Dürer certainly put a fair amount of detail into the buildings back there. As it turns out Dürer was one of those interested in perspective theories and did some writing on the topic, but at this point in the Renaissance they were still working out the details. In this print, anyway, we don’t see lines converging on a vanishing point. Nevertheless we get a good sense of space and distance.

Dürer uses feathering to shade the buildings, and the direction of the hatch lines helps us tell the buildings apart. Because they’re in the distance, though, the objects are more flat than the people and structures in the foreground. So, we don’t see shading lines that curve around the buildings or define forms. Even further back we see the hillside and trees. These have no details and only the barest hint of shading. Though he may not have used the term, that’s clearly atmospheric perspective in play.

So, in this background detail we see Dürer using lines for outline and shading, but not form. Actually, that’s not entirely true. The direction of the shading lines do help us distinguish the buildings’ forms. We can also see texture in the form of the bricks in the far wall and the indication of thatching (that “W” on one of the roofs).

Before wrapping up I wanted to point out that while Dürer is certainly best known for his prints, he was a quite talented and well-rounded artist in other media as well. Take a look at his gouache and watercolor hare, study for praying hands – more good hatching reference, and his self-portrait.

The Elements

To wrap up we’ll go through Lee Moyer’s Elements of a Successful Illustration.

Focus: The main focus is on the flute player, which is helped by the contrast with the trees and bushes behind him. His flute points to the left conversationalist, who we consider next.

Composition and Design: I didn’t go into composition, but Dürer’s compositions were quite advanced. Look at the placement of the figures, for example. There are many triangles, like the one made by the heads of the observer on the left, the flute player, and the left conversationalist. Then there is the one formed by the two conversationalists and the flute player. The two musicans and the right conversationalist. The beer guzzler and the… Well, you get the idea. Sometimes objects like the flute or the beer tankard direct our eye, and other times its people’s gazes.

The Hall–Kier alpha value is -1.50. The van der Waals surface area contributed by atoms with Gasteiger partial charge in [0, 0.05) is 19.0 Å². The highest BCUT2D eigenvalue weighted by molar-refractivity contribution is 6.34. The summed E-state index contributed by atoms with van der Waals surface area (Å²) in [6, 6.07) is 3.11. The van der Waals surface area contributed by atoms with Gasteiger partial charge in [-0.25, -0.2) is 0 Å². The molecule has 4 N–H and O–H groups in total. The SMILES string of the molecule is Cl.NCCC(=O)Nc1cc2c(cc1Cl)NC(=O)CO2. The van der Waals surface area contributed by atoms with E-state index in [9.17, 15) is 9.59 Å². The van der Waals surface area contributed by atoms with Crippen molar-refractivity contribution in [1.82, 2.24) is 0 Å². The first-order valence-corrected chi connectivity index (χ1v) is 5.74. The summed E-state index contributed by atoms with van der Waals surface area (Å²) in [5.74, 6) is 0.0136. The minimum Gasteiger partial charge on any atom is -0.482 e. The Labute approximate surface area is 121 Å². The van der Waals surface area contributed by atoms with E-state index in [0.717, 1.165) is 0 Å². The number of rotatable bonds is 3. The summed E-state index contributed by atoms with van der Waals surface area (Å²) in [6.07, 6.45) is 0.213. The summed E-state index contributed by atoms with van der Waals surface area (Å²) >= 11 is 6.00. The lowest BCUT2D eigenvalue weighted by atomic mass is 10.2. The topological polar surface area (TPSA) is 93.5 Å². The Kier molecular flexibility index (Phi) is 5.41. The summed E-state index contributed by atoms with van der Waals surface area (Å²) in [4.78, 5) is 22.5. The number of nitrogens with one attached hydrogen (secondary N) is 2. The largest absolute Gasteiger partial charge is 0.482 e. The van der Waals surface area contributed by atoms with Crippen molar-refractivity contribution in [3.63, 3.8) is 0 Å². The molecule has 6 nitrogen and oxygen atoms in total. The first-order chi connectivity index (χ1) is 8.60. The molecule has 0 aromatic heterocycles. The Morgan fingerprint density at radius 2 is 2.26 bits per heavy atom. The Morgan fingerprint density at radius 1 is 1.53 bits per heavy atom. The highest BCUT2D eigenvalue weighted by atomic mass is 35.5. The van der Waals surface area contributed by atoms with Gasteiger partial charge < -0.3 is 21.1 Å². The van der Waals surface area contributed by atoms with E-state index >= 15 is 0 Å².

Palette: Black. Oh, and white too.

Value: Value happens with feathering and occasional cross hatching. This kind of shading depends on the spacing and weight of the lines as well as a certain distance from the picture.

Mass: Lines wrap around bodies and structures. Combined with shading we see volume and mass.

Texture: We see wood, stone, thatch, bricks, plants, and fabric. All of these have their distinct textures, all accomplished with lines.

Symbolism: Dürer produced lots of religious work, along with the religious symbolism common at the time. As others did, he would work local dignitaries into those pictures to enhance their social status. I’m probably missing things, but this print doesn’t seem to have much in the way of symbolism. It depicts local life.

Micro/Macro: Dürer includes a lot of detail in his prints and in the linework. Sometimes I have difficulty telling what’s going on in a print at first glance. One of the reasons I chose this one is that we’re not overwhelmed with detail and can clearly differentiate the figures.

Ornament: Take a look at Dürer’s monogram just above the lower border. It serves as both an attractive decoration and as a signature.

Narrative: While a relaxed scene, we see various things going on. It’s not a stiff, static scene, and the focus is on the two musicians.

Juxtaposition: I think I already commented on the water pump.

Stylization: Dürer’s linework set the standard for generations to come – his approach obviously still relevant today.

Character: Each person has distinct personality. The guy next to the water pump is intriguing, and I imagine that the two men in conversation are discussing local Nuremburg politics.

Tension: There’s little tension – it’s a relaxed scene. If you want some tension take a look at some of his depictions of the Apocalypse, like this one of the four horsemen.

Line: They fulfill a variety of functions, as I noted above.

Research/Reference: I’m not sure. I did read that outdoor baths like this one were fairly uncommon at the time – it’s likely that Dürer was looking for an opportunity to work with landscape and perspective.

Vignette: We can easily see the figures and get an idea of their mood and actions based on posture. I’m amused by the large guy guzzling his beer.

Perspective: Occlusion and relative sizes do most of the work here, with some atmospheric perspective. I don’t believe he used vanishing points to line things up, however.

That’s it for this round. Next week I’ll do something new (compared to 1498), but I’m not sure what yet. Maybe I’ll do a companion piece to this one from Ian Miller.